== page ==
Being a tiny 11-year- old kid, this got some cheers from some of the older kids. Just for being able to jump the ramps. I was hooked. I realized that day there was no right or wrong way to do BMX. I had complete control of what I wanted to try and to learn. Once again, it was another feeling of freedom.
I became obsessed with BMX that very first day. I still had my love of motocross, but since both my parents were doing shift work, I didn't get to ride my dirt bike very often. With BMX I could do it every day after school no matter what.
It was the perfect time for me to find a passion I could indulge every single day. I was at the age many kids start getting into trouble, but I never found anything to beat the fulfillment BMX gave me.
Fast forward another six years: thousands of hours of riding and a passion stronger than ever. I decided to ride my first Pro contest. The 2006 Vancouver Metro Jam was the biggest contest in Canada at the time. I initially tried to sign up as an Amateur, but there were only 40 spots available. Registration was by phone — on a first come, first serve basis — and the closest I got was 15th on the waiting list.
The website specifically said if you don't make the registration for Amateur, do not sign up for Pro. I signed up for Pro. I told my friends, and no one thought it was a good idea, but I already had my plane ticket and paid my entree fee. I went out two weeks prior to the event just to ride some of the bigger local parks and prepare for the contest.
Practice was the most intimidating thing in the world. If another Pro rider dropped in, I would jump off course, because I didn't want to get in their way. Qualifying rolled around, which was awesome because it was a jam format, only four riders per heat. I knew the guys in my heat, which helped the nerves ease up a little. After dropping in for the first time, I was just bike riding again, and qualifying went nicely.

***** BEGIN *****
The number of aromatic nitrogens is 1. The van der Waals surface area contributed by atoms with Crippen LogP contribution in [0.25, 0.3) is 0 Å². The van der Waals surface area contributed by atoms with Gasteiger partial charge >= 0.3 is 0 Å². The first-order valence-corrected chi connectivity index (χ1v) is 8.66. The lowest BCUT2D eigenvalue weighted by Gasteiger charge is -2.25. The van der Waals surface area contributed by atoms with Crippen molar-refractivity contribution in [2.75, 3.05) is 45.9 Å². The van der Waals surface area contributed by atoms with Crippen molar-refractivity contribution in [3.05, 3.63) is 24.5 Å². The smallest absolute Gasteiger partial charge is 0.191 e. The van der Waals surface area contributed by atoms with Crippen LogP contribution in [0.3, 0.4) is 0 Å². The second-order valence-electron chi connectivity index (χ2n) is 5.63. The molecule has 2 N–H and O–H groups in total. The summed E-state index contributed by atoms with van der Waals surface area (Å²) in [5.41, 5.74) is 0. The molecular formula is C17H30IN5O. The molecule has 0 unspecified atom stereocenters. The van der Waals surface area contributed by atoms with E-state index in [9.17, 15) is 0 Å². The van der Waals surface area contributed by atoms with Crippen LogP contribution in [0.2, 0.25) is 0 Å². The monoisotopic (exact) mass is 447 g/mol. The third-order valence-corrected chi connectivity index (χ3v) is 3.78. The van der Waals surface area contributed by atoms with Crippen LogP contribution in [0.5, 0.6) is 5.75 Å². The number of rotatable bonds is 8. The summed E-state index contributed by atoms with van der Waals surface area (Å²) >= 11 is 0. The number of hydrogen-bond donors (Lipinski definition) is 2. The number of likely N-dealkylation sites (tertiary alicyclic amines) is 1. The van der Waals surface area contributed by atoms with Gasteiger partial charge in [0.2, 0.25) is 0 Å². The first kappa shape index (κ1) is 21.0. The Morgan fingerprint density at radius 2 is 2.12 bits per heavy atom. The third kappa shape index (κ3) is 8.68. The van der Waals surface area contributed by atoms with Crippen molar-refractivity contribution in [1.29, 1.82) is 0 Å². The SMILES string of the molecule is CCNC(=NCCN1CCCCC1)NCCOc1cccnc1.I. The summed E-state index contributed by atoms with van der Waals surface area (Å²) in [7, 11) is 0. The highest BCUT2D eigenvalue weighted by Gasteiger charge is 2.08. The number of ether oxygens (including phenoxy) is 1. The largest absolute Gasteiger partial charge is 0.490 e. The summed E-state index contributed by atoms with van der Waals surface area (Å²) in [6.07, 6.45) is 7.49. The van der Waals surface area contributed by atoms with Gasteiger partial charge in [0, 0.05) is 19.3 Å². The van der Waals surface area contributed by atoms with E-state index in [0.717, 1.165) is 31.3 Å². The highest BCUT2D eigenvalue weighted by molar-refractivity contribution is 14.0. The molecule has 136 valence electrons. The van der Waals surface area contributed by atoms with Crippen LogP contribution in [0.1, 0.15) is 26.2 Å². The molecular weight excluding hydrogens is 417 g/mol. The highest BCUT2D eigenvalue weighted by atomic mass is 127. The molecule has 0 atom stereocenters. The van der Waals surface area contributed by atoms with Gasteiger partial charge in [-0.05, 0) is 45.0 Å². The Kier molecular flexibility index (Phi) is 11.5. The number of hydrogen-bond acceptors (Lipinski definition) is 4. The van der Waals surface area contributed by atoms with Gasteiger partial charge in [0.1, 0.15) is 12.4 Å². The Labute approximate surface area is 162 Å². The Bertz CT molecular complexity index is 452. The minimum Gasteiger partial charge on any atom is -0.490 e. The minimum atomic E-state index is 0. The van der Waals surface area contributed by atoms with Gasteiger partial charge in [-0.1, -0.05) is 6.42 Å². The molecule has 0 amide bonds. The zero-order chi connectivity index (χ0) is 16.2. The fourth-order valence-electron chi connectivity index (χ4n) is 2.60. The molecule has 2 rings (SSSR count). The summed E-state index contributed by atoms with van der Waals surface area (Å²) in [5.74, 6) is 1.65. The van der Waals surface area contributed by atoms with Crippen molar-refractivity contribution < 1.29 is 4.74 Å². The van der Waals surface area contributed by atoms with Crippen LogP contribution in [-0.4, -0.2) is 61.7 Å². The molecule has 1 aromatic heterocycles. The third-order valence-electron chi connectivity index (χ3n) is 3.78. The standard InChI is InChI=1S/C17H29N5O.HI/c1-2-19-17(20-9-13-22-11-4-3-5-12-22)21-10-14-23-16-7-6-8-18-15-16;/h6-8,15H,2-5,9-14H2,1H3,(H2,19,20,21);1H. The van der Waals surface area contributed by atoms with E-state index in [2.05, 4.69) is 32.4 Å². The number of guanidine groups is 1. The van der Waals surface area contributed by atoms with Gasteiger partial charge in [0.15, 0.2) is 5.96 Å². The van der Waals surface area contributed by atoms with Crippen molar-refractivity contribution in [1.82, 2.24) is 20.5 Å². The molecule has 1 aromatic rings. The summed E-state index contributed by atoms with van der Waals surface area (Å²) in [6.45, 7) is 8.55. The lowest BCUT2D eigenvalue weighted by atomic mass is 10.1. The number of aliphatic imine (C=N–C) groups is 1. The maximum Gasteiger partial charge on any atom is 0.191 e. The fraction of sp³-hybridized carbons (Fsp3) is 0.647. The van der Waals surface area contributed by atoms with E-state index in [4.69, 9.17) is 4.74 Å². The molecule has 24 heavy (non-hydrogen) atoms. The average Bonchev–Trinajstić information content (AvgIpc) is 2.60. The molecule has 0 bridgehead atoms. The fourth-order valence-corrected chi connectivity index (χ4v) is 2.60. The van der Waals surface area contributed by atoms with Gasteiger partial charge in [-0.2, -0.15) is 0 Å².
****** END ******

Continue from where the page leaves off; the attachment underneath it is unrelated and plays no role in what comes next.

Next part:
The results weren't posted until the next morning. I think I was one of the first riders to the venue the next day. I scrolled through the list, from last to first, looking for my name. The top 16 riders qualified for the finals. I could not see my name below the top 16. I thought I had missed my name and checked again before allowing myself to look at the top 16. Then the realization set in, my name was posted in ninth position. I was blown away just to make finals. I rushed onto the course with fewer riders now for morning practice. I felt like a kid on Christmas morning. I figured out a few more things in practice before finals. I was in the second heat of four. It was the best day of my life.
I pulled everything in my runs and then for the first time, I got to watch my eight favorite riders compete in person. The final two heats were insane but my consistency earned me a solid seventh finish overall. After the awards ceremony, reality hit me. Five out of the six guys who placed in front of me had X Games medals, and I came seventh!
I wasn't that far behind them. The next thing that crossed my mind was: maybe this dream of riding professional could be a reality.
(Large photos by Getty Images and Drew Bezanson)